Development, testing and approval

5.  Effective framework governing development and testing of algorithms 

  • to ensure they behave as intended, and comply with the relevant regulatory requirements and the institutions’ internal policies, all to be overseen by experienced staff. Advanced AIs test under stressed market conditions, and any changes to current algorithms are tested as if they were new algorithms.

6.  Robust algorithm approval policy and procedures 

  • algorithms should be subject to approval before activation. Good practice includes standardised approval templates are used providing consistent information to staff with approval authority. A good practice highlighted by the HKMA is permitting extra steps during the approval process to ensure the evaluations are adequate, such as additional expert reviews to assess the appropriateness of complex algorithms.

Risk management and controls

7.  Comprehensive and prudent pre-trade controls 

  • to ensure risks are managed prudently. For the more advanced institutions, the pre-trade controls are more granular, reviewed regularly and take account of the latest market conditions.

8.  Robust pre-trade controls 

  • front office and independent control function to conduct real time monitoring of the algo-trading activities. The systems should be able to identify abnormal trading, suspicious activities and conduct issues.

9.  Proper kill functionality to suspend trading 

  • an emergency measure to suspend the use of an algorithm and cancel part or all of the unexecuted orders immediately in case of need. There should be a robust framework governing the activation of the kill functionality and the subsequent re-enablement of algo-trading. More advanced institutions have kill-switches which can be activated at various levels (e.g. at the system, algorithm, trader and client level), which can minimise the disruptions to other algo-trading activities.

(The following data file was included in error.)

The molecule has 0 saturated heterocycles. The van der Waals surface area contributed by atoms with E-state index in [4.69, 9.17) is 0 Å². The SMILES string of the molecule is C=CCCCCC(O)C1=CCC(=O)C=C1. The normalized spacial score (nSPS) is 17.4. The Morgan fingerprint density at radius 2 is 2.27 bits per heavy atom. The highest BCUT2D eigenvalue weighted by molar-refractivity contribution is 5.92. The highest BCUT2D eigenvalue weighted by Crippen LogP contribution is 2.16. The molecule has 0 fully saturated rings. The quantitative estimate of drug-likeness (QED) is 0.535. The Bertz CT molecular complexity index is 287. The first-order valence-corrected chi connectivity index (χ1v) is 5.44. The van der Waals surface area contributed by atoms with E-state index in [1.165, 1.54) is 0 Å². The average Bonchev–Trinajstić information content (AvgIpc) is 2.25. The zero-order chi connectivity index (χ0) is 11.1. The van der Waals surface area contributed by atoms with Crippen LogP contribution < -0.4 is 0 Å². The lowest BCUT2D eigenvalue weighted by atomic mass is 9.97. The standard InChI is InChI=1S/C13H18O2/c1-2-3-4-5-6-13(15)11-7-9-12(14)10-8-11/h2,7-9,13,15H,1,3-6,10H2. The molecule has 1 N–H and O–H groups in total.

10.  Effective BCP 

  • which should be subject to regular testing. For the more advanced institutions, tailor-made business continuity plan covering a wide range of scenarios is developed for each major type of algorithm.

11.  Adequate controls on access rights 

  • AIs should put in place proper security controls on the physical and electronic access to algo-trading systems to ensure that only authorised staff are given access to these systems.

12.  Robust incident handling policy and procedures 

  • incidents and the associated remedial actions should be properly escalated. For the more advanced institutions, incidents related to algo-trading are investigated thoroughly and the results of the investigation are extensively discussed by the governance bodies.


13.  Proper documentation for audit trails 

  • on the key processes throughout the life cycle of algorithms. For the more advanced institutions, clear documentation standards and templates have been developed for the development, testing and approval processes, and stored in a centralised database which is accessible only to authorised personnel.

14.  Comprehensive inventory of algorithms 

  • to document all the algorithms implemented and the relevant key information.